A person is required to register with the CRA for GST/HST purposes if they (1) make taxable sales, leases or other supplies in Canada, and (2) are not a small supplier. A small supplier is a person (including business) whose revenue from taxable supplies does not exceed $30,000 in a calendar quarter or over the previous four consecutive calendar quarters. Persons who do not meet this threshold may voluntarily register with the CRA for GST/HST purposes in order to be able to claim input tax credits.
For domestic transactions, the GST is charged and collected by the vendor from their customers. In this context, vendors play a significant intermediary role between the consumer and the CRA. For cross-border transactions, either the importer, exporter or authorized representatives of the Canada Border Services Agency may collect the GST. Canada is engaged with countries all over the world in various trade agreements, such as NAFTA, which include provisions pertaining to the application of GST on cross-border transactions.
Filing the GST Return & Remitting the GST Collected to the CRA
As previously mentioned, GST registrants must charge and collect the GST from their customers. Registrants must also file GST returns to report the tax charged to and collected from their customers to the CRA. When reporting the GST charged and collected, registrants are entitled to claim an input tax credit (“ITC”) for the amount paid to their suppliers on goods and services purchased, used or consumed during their commercial activities.
To claim an ITC, registrants must first meet the documentary and information requirements set out in section 169 of the ETA. Specifically, registrants must obtain sufficient documentary evidence to support their ITC claim from their suppliers. For example, registrants should obtain a receipt or an invoice outlining certain information including the supplier’s name, total amount paid or payable, date of the transaction and all other relevant details.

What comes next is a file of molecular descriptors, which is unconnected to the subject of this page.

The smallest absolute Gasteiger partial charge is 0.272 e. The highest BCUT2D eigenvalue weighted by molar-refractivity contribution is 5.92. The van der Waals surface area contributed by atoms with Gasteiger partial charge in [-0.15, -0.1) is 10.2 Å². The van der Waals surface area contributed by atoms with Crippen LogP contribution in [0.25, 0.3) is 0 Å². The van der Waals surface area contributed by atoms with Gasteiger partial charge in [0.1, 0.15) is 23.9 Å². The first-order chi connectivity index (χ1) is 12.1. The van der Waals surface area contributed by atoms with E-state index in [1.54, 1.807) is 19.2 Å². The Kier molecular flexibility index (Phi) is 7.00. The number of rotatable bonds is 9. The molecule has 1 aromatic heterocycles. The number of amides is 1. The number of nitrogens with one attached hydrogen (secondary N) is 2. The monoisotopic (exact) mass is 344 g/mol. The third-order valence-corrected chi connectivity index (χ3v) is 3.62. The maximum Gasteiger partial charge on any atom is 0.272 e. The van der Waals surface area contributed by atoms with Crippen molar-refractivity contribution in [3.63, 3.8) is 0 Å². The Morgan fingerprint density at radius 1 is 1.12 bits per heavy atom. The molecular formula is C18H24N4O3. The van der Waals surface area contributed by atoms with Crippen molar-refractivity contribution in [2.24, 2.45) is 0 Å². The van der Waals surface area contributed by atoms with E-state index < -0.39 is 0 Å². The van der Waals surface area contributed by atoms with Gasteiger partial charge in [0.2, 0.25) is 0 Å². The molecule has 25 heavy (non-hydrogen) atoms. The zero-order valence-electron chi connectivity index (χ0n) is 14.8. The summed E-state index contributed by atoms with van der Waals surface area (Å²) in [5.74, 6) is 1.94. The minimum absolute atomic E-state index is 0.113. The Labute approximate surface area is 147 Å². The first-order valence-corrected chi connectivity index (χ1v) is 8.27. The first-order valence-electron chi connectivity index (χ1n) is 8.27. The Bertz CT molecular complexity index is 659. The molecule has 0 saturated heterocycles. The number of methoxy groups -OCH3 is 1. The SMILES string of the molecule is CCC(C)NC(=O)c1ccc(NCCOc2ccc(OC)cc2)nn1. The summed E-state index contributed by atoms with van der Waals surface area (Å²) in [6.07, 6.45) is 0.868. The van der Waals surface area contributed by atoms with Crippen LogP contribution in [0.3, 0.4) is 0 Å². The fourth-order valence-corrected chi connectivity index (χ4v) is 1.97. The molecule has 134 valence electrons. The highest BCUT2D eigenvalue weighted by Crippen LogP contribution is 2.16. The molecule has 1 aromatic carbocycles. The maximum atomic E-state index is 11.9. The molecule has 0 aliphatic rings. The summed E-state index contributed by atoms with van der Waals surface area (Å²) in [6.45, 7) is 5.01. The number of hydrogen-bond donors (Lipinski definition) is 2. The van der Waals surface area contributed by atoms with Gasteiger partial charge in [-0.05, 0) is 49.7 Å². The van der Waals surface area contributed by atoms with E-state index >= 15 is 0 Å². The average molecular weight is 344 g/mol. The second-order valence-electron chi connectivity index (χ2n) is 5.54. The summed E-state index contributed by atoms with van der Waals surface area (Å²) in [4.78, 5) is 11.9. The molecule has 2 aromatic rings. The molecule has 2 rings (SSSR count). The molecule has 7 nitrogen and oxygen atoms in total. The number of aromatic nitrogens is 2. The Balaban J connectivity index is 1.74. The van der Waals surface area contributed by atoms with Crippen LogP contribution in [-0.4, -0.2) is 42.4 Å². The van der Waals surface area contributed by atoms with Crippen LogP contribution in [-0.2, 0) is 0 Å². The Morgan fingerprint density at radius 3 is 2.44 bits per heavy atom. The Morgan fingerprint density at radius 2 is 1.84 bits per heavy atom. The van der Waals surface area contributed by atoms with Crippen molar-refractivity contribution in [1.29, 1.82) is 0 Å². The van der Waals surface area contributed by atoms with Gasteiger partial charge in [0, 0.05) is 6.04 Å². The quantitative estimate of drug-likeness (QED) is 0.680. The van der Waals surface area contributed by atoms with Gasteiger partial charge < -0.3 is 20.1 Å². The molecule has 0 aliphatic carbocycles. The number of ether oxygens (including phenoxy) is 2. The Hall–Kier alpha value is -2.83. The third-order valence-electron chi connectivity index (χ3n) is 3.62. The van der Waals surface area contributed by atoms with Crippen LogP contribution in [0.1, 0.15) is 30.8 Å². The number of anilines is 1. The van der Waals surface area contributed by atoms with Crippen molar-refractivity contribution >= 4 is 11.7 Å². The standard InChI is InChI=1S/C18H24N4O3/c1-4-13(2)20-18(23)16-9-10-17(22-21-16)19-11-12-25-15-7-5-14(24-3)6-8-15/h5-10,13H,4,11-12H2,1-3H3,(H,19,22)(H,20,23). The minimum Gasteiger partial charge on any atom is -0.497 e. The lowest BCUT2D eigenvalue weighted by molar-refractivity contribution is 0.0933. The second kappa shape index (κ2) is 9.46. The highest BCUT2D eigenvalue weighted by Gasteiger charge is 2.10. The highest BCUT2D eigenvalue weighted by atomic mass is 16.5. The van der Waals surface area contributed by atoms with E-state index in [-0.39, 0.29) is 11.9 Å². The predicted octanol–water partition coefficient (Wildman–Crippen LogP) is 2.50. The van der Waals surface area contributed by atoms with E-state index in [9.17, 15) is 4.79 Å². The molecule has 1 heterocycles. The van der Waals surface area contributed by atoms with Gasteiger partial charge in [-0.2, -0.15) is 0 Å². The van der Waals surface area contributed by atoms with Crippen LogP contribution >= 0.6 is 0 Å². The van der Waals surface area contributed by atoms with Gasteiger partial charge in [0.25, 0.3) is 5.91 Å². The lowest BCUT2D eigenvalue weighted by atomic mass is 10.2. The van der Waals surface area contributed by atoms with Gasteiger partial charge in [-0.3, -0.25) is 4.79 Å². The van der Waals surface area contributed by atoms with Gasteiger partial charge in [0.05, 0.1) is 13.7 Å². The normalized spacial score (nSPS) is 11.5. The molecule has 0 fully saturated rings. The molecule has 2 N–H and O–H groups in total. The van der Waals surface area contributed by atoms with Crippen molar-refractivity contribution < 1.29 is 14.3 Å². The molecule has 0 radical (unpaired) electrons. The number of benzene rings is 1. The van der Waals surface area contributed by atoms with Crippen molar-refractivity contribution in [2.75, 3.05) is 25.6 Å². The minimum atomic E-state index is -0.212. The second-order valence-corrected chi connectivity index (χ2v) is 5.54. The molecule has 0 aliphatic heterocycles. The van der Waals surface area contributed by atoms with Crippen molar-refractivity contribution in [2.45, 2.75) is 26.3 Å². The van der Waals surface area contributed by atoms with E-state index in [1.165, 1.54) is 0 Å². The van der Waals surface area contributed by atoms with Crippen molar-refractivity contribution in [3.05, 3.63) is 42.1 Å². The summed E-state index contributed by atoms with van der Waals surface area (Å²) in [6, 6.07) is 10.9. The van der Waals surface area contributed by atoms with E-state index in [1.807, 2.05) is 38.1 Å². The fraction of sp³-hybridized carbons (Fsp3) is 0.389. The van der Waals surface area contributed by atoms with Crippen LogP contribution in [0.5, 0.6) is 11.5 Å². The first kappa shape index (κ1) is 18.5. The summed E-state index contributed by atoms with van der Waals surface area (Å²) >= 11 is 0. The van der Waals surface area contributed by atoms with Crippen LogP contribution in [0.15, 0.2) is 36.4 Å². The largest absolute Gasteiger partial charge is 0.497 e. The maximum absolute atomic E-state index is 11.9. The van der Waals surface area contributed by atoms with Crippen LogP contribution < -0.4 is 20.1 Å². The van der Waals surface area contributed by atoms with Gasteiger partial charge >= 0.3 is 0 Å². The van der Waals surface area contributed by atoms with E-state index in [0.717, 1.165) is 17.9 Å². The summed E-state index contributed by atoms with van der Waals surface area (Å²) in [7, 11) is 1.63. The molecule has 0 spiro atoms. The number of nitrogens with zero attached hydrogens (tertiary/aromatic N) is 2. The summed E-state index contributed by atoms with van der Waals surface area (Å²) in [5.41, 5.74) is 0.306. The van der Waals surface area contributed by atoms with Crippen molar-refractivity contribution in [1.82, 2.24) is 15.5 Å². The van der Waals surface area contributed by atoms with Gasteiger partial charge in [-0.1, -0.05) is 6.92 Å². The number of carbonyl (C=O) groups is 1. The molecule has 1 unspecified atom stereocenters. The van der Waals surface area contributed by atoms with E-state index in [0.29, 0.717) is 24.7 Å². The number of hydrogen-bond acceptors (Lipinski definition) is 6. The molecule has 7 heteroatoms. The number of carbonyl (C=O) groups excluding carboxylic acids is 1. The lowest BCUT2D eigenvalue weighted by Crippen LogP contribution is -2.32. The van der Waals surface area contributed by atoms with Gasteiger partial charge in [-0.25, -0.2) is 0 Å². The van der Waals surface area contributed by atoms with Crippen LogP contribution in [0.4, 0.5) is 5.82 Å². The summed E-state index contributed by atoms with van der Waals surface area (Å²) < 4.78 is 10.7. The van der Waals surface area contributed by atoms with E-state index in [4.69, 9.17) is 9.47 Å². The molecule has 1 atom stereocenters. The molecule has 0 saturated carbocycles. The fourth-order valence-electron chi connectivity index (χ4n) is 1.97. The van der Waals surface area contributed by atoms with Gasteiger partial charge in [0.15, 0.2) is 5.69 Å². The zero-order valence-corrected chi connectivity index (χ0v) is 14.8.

Further, registrants must calculate the GST amount collected from their customers minus the amount paid to their suppliers and where the difference is a negative balance, they (the registrants) are entitled to a refund when filing their GST/HST tax return. However, where the difference between the GST collected and the input tax credit is positive, then the registrant is obligated to remit this amount to the CRA.
GST Misuse & Abuse
Despite the legislative framework, there are ongoing major concerns with respect to the misuse and abuse of the GST provisions under the ETA. In R. v. Scholz, the Ontario Court of Justice found the defendant guilty of defrauding Canada’s income tax and GST/HST systems pursuant to subsection 380(1) of the Criminal Code. In this case, the defendant was ordered to pay a fine of $445,789 for the GST/HST he failed to remit and was sentenced to a 24 months conditional sentence. In R. v. Di Giuseppe, the Ontario Court of Appeal upheld the Appellant’s fraud conviction and explained that the “public economic interest was placed at risk due to the accused’s making of false GST filings, failure to file GST return and failing to file T2 Income Tax returns”. In this case, the Appellant was sentenced to six months imprisonment and was ordered to pay a fine of $2 million dollars.